Gail Palmer works with POWR (Protect Our Water Resources) West, a non-profit organization in western Massachusetts dedicated to educating the public about the risks of pesticides and the availability of non-toxic alternatives. Because of the decision by the Sixth Circuit Court of Appeals invalidating a Bush-era exemption (see pg. 1, “Supreme Court … “), aquatic pesticides must now be regulated un der the Clean Water Act, although the extent of the ruling’s practical impact is still unclear.
Why should we be concerned about pesticides?
Pesticides are, by definition, toxic to certain life forms, and their harmful effects often are not limited to the pests they are meant to kill. Too often people assume that pesticides are safe for humans and the environment when inadequate study has been done to prove this. For example, only last year did EPA start testing a long list of widely used pesticides to determine whether they are endocrine disruptors -chemicals that can cause adverse developmental, reproductive, neurological, and immune system effects.
Why do we depend on pesticides?
Chemical treatments are quick and can be cost-effective if one doesn’t factor in the costs to the environment and public health.
Are there alternative ways to eradicate nuisance weeds?
Yes; we are limited only by our creativity. Initially, we need to stop the cycle that leads to overgrowth: lawn fertilizer and leakage from septic systems drain straight into our waterways, propagating the weeds. Beyond this, benthic barriers, or “blankets” placed over infested areas, have been successful in blocking sunlight and thus killing the vegetation. Mechanical weed -pulling has also has been successful in some lakes.
The court’s decision gave EPA two years (until April 2011) to develop a permitting program for pesticide applicators. What should these permits include?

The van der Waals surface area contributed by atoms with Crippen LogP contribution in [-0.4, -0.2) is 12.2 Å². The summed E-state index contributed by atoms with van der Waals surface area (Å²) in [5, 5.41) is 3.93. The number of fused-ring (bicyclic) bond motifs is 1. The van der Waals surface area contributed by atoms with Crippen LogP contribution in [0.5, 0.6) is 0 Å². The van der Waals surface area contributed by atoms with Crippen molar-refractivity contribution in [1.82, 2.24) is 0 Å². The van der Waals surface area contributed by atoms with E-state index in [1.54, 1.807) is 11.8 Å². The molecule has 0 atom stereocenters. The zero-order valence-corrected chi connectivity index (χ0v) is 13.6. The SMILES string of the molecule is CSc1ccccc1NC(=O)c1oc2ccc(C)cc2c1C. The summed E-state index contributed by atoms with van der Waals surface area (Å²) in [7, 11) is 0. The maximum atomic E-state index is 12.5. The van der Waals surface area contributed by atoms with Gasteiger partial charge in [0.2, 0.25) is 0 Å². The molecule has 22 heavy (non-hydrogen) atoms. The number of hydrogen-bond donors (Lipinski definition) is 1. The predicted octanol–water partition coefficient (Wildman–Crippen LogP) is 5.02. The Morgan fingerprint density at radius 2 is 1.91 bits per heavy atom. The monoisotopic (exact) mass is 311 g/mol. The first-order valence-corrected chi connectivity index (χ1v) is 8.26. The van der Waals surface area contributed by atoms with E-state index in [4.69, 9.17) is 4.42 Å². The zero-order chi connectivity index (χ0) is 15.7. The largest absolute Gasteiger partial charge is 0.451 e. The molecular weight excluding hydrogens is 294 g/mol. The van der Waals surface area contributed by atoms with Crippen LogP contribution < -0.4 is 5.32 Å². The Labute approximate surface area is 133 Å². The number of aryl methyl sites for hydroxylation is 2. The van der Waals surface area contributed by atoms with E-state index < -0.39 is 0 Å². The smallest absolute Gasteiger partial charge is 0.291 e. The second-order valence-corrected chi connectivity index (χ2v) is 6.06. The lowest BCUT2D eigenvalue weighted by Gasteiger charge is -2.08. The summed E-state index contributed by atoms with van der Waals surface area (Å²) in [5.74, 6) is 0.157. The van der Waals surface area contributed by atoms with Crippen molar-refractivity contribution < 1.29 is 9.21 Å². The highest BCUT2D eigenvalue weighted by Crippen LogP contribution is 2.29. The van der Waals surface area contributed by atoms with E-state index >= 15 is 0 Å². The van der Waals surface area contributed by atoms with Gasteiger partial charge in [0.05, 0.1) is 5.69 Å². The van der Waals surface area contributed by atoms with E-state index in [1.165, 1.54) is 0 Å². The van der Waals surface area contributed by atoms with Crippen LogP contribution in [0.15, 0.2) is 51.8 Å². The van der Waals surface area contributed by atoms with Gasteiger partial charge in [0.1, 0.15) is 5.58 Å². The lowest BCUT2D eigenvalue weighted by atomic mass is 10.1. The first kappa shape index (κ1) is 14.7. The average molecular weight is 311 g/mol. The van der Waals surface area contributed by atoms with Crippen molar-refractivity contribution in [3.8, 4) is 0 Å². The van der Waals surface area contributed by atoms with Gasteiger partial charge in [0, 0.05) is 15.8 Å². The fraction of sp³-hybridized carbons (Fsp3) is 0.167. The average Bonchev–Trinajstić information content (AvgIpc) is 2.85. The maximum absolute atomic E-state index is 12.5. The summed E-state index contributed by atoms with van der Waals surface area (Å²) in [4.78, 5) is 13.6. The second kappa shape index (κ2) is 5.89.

EPA should require analysis of alternatives to pesticides, including methods to prevent overgrowth. It should also consider requiring comprehensive watershed management plans. Here in Western Massachusetts, some communities have used such plans to identify nutrients from upstream agriculture and neighboring septic and drainage systems, and to analyze opportunities for breaking the overgrowth cycle by looking at the sources that support the growth of aquatic vegetation. Some communities use integrated management plans that include spot treatments of pesticides in conjunction with non-toxic alternatives. Such planning may be more complicated, but it is working here because it allows local communities to play a meaningful role in managing an issue that directly affects their well-being.
What effect will the Sixth Circuit’s ruling have?
Although it’s not a silver bullet, I’m hoping that the initial, perhaps psychological, effect will be to cause people to stop and think about the impacts of pesticides. But the ultimate impact will depend on the substance of EPA’s permitting process. Industry groups have been lobbying hard for “rubber-stamp” permits that make no real changes, and it is up to us to make sure that this doesn’t happen.